Dan Tom’s favorite lines from UFC Fight Island 4. Holm vs Aldana

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With MMA in full swing since this summer, you can expect to see weekly betting articles from us here at Line Movement, as I’ll be providing you with everything from fight analysis to the potential plays I like for UFC’s offering in Abu Dhabi this weekend. 

The main event:

UFC Fight Island 4 will feature an important bantamweight battle between Holly Holm (-120) and Irene Aldana (+100).

The oddsmakers opened this fight dead even at -110 a piece, but public money has seemingly trickled in on the more popular fighter, making the line what it is now. 

Although I officially picked Aldana to win by decision, I warn anyone who is looking to play any traditional betting angles involving the over. Whether it’s Aldana slipping into a rogue head kick or Holm getting hit with another counter right hand, both women aren’t beyond being hurt or getting finished. 

Aldana may be the more likely party to earn a stoppage in later rounds, which is enough to keep me away from any decision props or over hedges. Ultimately, you’re best off looking to play a moneyline if want action on this fight (as I admittedly pulled the trigger on Aldana at +100).

If you agree with me, then you get a nice plus number next to Aldana’s name that covers all methods of victory. But if you think that Holm’s scoring sensibilities and newfound clinch game can edge out rounds in her favor, then -120 is more than a reasonable enough entry point to find out if you’re right.

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Co-main:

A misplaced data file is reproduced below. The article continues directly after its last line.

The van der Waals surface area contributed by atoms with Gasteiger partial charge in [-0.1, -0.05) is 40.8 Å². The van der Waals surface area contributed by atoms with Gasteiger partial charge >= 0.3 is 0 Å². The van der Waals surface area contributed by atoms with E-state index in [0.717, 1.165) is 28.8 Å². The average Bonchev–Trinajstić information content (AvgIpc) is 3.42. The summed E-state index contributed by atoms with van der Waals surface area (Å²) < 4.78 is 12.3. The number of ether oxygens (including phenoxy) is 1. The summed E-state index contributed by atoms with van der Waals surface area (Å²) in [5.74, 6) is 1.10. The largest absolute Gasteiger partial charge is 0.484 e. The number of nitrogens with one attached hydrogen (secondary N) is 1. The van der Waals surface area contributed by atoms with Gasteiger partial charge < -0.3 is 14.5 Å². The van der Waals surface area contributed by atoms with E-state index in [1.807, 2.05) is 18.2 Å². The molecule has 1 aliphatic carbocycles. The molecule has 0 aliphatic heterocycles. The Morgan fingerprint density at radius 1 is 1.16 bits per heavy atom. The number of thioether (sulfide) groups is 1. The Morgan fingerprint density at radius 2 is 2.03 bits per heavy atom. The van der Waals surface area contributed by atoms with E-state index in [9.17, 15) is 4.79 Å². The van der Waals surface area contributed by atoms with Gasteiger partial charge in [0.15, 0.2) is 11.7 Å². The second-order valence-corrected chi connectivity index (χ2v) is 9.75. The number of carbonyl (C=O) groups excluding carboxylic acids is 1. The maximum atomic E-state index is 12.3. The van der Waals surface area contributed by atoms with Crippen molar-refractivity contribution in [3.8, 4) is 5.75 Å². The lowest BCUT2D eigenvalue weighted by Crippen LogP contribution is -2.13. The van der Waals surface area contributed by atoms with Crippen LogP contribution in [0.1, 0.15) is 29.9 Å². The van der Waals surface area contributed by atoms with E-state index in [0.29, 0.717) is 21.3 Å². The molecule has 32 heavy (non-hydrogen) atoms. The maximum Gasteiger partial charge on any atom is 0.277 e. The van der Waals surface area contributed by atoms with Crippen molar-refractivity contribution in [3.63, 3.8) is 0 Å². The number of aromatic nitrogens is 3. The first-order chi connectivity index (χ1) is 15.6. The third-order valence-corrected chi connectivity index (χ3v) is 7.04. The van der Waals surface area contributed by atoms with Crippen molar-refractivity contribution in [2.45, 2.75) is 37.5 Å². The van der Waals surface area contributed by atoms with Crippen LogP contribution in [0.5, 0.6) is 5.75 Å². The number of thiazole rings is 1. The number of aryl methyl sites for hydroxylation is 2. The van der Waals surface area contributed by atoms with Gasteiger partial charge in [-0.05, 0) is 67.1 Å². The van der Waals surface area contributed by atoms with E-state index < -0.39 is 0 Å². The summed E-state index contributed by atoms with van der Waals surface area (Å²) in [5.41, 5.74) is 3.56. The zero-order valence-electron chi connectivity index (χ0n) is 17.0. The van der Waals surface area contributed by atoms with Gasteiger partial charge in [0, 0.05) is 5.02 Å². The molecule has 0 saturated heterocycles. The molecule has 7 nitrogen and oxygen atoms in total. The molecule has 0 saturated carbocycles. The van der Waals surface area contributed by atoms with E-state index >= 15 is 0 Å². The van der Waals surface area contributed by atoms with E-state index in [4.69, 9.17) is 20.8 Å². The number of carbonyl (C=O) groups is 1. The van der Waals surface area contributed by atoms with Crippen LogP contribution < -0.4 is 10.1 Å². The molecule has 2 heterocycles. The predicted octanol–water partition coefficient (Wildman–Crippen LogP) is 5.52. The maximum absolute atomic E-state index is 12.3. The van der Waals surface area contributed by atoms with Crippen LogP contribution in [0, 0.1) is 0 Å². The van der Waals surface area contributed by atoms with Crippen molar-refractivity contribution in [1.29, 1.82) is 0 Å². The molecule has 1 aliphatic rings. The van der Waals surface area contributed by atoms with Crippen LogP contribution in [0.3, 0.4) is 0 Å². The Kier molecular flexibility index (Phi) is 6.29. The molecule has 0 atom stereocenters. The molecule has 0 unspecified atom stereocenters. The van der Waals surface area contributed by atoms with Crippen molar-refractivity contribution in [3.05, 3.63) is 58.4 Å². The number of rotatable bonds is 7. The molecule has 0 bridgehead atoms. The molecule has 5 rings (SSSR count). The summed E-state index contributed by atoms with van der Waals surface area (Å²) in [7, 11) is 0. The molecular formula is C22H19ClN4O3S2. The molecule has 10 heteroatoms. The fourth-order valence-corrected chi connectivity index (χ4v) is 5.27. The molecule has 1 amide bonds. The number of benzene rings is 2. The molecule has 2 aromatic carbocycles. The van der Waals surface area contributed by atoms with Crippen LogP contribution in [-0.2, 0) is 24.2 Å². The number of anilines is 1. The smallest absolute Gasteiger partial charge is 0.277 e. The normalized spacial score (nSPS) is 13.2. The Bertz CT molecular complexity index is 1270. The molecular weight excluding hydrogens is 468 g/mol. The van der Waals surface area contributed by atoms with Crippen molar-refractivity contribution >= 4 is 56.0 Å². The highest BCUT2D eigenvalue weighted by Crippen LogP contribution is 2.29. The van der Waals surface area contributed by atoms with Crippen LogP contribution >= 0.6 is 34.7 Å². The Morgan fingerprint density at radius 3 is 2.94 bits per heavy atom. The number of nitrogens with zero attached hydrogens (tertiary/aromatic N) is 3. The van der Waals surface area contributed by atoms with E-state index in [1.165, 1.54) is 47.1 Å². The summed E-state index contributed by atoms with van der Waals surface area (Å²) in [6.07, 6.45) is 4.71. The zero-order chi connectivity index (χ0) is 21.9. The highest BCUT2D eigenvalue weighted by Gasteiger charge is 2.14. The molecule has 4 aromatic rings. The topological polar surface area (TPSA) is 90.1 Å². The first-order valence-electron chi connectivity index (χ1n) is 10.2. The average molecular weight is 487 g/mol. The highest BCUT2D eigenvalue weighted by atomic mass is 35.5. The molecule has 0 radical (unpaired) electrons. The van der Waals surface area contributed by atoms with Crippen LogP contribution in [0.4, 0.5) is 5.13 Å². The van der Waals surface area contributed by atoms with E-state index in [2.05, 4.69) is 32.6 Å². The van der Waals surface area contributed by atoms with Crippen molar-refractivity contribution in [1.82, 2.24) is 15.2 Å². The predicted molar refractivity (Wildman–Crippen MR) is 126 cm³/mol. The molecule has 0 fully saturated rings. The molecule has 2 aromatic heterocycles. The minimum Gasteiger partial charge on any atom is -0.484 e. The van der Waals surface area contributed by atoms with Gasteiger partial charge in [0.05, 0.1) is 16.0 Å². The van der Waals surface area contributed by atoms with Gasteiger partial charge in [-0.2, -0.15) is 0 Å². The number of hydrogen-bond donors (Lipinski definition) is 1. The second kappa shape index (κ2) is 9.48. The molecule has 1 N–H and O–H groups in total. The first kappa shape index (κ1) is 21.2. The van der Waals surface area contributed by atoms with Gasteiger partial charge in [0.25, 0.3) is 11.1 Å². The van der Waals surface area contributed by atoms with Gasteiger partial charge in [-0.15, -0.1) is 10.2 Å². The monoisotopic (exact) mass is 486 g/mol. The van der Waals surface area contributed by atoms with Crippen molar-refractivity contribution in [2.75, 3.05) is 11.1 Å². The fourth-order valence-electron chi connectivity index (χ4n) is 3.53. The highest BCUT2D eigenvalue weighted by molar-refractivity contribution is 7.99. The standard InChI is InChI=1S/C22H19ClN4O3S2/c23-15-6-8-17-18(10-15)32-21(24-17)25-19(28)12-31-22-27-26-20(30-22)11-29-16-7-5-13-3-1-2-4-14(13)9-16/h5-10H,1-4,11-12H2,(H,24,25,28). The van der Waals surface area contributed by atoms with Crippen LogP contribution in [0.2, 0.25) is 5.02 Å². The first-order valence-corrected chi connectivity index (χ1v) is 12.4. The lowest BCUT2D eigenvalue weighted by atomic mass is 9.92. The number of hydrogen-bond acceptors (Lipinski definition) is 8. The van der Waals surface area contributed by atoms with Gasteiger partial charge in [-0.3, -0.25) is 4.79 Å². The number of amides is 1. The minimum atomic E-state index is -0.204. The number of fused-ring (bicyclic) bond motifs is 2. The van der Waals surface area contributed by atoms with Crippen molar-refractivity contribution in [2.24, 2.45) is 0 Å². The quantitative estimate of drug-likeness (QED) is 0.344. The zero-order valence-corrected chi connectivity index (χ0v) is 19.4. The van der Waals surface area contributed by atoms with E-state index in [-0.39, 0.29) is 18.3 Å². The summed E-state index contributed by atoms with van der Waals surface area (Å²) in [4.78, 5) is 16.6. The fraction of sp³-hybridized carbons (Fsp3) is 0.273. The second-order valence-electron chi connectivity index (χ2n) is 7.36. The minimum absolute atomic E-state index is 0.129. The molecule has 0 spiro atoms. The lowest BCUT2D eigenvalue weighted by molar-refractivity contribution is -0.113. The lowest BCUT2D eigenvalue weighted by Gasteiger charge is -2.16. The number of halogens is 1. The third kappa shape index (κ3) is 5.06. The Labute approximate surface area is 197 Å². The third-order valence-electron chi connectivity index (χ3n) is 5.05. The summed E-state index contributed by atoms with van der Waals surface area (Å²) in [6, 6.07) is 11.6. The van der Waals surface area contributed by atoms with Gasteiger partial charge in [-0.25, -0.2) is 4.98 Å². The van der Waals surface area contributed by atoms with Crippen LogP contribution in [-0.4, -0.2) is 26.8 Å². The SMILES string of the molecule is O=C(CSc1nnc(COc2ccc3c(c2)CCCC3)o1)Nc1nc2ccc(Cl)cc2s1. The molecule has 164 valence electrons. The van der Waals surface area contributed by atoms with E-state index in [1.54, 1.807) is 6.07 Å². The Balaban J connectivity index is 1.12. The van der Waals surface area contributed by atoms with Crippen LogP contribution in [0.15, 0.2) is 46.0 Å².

Capturing the co-main event slot on Yas Island is a heavyweight matchup of little consequence between Yorgan de Castro (-245) and Carlos Felipe (+205).

I’m not gonna lie: giving this fight a second billing is a really strange choice (even in this era of pandemic MMA) for the UFC. Nevertheless, this should be a classic case of sloppy, lower-level heavyweight MMA for as long as it lasts.

Despite opening even higher at -270, de Castro still sits at a somewhat uncomfortably high line as of this writing. As I always say when it comes to heavyweight fights—the favorite needs to have solid, proven skills to justify anything north of -200 odds.

Even though I’m still going to officially side with de Castro to chop his counterpart down with leg kicks, I would not be surprised to see Felipe dust off his Brazilian jiu-jitsu skills (as he is a state champion). But even at the fruitful price of +205, I can’t honestly say that I recommend sprinkling on the underdog.

In fact, outside of a degenerate sprinkle on the over 1.5 at -120, you’re probably better just passing altogether for other opportunities on this card.

As per usual with my content, I’ll offer my honest analysis as I try to explain my angles and attempt to add to your insight when it comes to both breaking down and betting on fights. 

This article is for entertainment purposes only, as I stress to anyone, that gambles to do so legally and responsibly. 

Potential straight play: Court McGee -135

As a fan of Carlos Condit since he upset Frank Trigg back at Rumble On The Rock 9, I feel like a traitor to my own kind in writing up this bet. But as an analyst whose job it is to be unbias, I can’t help but call out one of the more clearer dynamics on a card that is somewhat sparse for betting spots.